Fido not looking so fresh and so clean? Or maybe it's the smell that tipped you off. Whatever's up with your pup, it sounds like it's time for a bath. Unless you have one of those rare unicorn dogs who love a good scrub-a-dub, just getting your dog in the tub can be a challenge. But the products you use once they're in deserve equal attention.
Like us humans, a dog's skin will absorb whatever is put on it. And since rules around labelling and listing of ingredients aren't as strict for pet products as they are for people products, it's really up to you to do the research and keep your dog out of harm's way.
What you want to look out for isn't too different than what you avoid when buying products for yourself. Artificial fragrance and colors are known irritants for humans and animals alike. Preservatives like parabens are thought to be stored in the body, posing health risks like estrogen disruption, cancer, and reproductive issues. They may be listed on the bottle as Butylparaben, Methylparaben, or Propylparaben. Then there's Isothiazolinone preservatives like Methylisothiazolinone and Methylchloroisothiazolinone—say that even one time fast—which are known skin irritants. Bath time has never sounded scarier, right?
I've seen enough! Take me to the recipe please.
Some dog shampoos contain surfactants you're likely familiar with: SLS, SLES, and Ammonium Laureth Sulfate. Then there's Polyethylene glycol (PEG), a humectant used to help skin retain moisture. It's a skin irritant, but what's worse is that it is a “penetration enhancer”–meaning it carries other chemicals, helping them cross through the skin and into the bloodstream.
It's clear that a natural dog shampoo is a safer bet for bath time, but there's a downside to natural dog shampoos as well: too often, they're not as natural as they claim. If you Google "natural dog shampoo" and find ingredient lists longer than your dog's leash, for example, run. Run away.
Certified organic dog shampoos, on the other paw, are a safer bet. They're put through a higher level of testing and must jump through a lot of hoops to obtain certification. And it's not just the final product that's reviewed, it's how the ingredients are grown, processed, and transported. You can also trust that there will be no GMO ingredients, pesticides, herbicides, artificial colors or fragrance in certified organic dog shampoos. All of this comes at a price though, of course.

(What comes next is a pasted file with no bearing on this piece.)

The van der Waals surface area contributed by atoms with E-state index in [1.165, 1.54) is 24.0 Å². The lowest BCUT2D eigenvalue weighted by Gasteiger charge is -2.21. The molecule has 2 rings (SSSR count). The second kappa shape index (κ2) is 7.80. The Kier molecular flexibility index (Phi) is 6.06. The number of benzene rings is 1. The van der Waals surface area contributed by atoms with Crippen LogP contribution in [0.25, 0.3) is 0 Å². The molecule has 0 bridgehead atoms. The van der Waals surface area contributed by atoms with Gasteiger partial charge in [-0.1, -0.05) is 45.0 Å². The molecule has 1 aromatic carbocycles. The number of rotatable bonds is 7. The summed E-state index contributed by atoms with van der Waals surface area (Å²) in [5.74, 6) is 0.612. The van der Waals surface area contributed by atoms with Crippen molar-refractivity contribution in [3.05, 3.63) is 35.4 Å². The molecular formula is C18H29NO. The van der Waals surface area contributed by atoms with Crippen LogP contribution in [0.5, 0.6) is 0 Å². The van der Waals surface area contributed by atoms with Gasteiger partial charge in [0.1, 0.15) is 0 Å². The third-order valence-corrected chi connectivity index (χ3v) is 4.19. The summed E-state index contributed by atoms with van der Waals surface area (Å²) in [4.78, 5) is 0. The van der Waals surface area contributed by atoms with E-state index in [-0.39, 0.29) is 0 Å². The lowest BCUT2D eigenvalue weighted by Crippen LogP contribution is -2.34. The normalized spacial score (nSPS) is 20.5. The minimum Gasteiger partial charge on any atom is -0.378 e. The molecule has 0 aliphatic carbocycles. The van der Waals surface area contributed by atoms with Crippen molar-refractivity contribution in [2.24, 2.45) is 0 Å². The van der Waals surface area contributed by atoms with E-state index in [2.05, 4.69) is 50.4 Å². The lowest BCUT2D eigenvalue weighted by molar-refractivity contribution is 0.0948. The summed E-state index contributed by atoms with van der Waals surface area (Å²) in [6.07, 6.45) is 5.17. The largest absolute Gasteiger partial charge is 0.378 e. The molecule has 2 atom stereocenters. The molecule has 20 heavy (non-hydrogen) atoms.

Good news is, you can skip the label reading and investigative work at the pet store, and the expense of a certified organic shampoo, by making non-toxic cleaning products for pets yourself.
Our favorite DIY dog shampoo recipe uses gentle, natural ingredients that will leave your pup pal with moisturized skin and a shiny, healthy coat that smells great. Plus, it won't strip the natural oils from their fur.
With an ingredient list shorter than a 2-week old Chiweenie—just Castile soap, water and baking soda—this recipe is nothing to shake your tail at. Castile soap is gentle, all-natural, biodegradable, and non-toxic, making it great for pets, especially those with sensitive or itch-prone skin. Cove Castile soap in particular is made from certified organic coconut, argan, jojoba, hemp and olive oils. Yep. 10 out of 10 pets approve.
Here's the recipe:
Cove All-Natural Shampooch!
Makes 1 quart (2-4 washes depending on your dog's size and hair type)
- 4 cups water
- 3 tablespoons baking soda
- 1/2 cup Cove Unscented Castile liquid soap
- Fill a large bottle or jar with 4 cups water.
- Add 3 tablespoons baking soda.
- Pour in 1/2 cup Cove Unscented Castile soap (the solution will turn milky white right away).
- Put a lid on it and shake gently to combine ingredients.
How to use it:
Wet your pup with warm water. Working in sections, massage the shampoo gently through the fur and down to the skin. Work into a lather, taking special care to avoid your dog's eyes, obviously. Rinse well, making sure to remove any residue or traces of shampoo. Shake shake shake until dry! (Your dog, too.) Style that 'do.
About essential oils:
We've suggested Cove Unscented, as a Castile soap without added essential oils will be the gentlest and safest for most dogs.
Tea tree oil is toxic to pets, so tea tree-scented products should be avoided here. That said, other essential oils can leave your pup beautifully-scented post-bath. Tea Rose and Lavender—both of which contain certified organic essential oils—would work great in this castile soap dog shampoo recipe.
Keep bath time simple, friends.
Have you mastered the art of giving your dog a bath? Share your tips below and teach the Cove community some new tricks!
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